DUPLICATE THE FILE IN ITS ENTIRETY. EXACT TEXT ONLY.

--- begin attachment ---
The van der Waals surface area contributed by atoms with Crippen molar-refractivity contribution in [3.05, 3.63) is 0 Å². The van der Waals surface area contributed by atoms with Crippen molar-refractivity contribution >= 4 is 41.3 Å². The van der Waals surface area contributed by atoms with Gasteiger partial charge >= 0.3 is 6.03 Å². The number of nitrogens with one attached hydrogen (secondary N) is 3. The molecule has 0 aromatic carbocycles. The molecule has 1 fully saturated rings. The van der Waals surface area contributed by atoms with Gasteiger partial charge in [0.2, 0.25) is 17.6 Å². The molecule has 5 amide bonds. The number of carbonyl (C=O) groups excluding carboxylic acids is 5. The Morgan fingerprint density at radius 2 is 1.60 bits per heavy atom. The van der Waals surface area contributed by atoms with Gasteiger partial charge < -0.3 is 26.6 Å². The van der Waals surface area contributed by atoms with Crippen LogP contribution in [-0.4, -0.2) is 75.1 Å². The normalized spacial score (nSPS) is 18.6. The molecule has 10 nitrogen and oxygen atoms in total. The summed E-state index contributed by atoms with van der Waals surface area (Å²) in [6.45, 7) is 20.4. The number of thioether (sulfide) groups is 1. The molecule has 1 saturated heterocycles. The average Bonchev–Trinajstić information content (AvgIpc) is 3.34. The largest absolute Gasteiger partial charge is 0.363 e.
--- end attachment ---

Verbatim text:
The van der Waals surface area contributed by atoms with Crippen molar-refractivity contribution in [3.05, 3.63) is 0 Å². The van der Waals surface area contributed by atoms with Crippen molar-refractivity contribution >= 4 is 41.3 Å². The van der Waals surface area contributed by atoms with Gasteiger partial charge >= 0.3 is 6.03 Å². The number of nitrogens with one attached hydrogen (secondary N) is 3. The molecule has 0 aromatic carbocycles. The molecule has 1 fully saturated rings. The van der Waals surface area contributed by atoms with Gasteiger partial charge in [0.2, 0.25) is 17.6 Å². The molecule has 5 amide bonds. The number of carbonyl (C=O) groups excluding carboxylic acids is 5. The Morgan fingerprint density at radius 2 is 1.60 bits per heavy atom. The van der Waals surface area contributed by atoms with Gasteiger partial charge < -0.3 is 26.6 Å². The van der Waals surface area contributed by atoms with Crippen LogP contribution in [-0.4, -0.2) is 75.1 Å². The normalized spacial score (nSPS) is 18.6. The molecule has 10 nitrogen and oxygen atoms in total. The summed E-state index contributed by atoms with van der Waals surface area (Å²) in [6.45, 7) is 20.4. The number of thioether (sulfide) groups is 1. The molecule has 1 saturated heterocycles. The average Bonchev–Trinajstić information content (AvgIpc) is 3.34. The largest absolute Gasteiger partial charge is 0.363 e.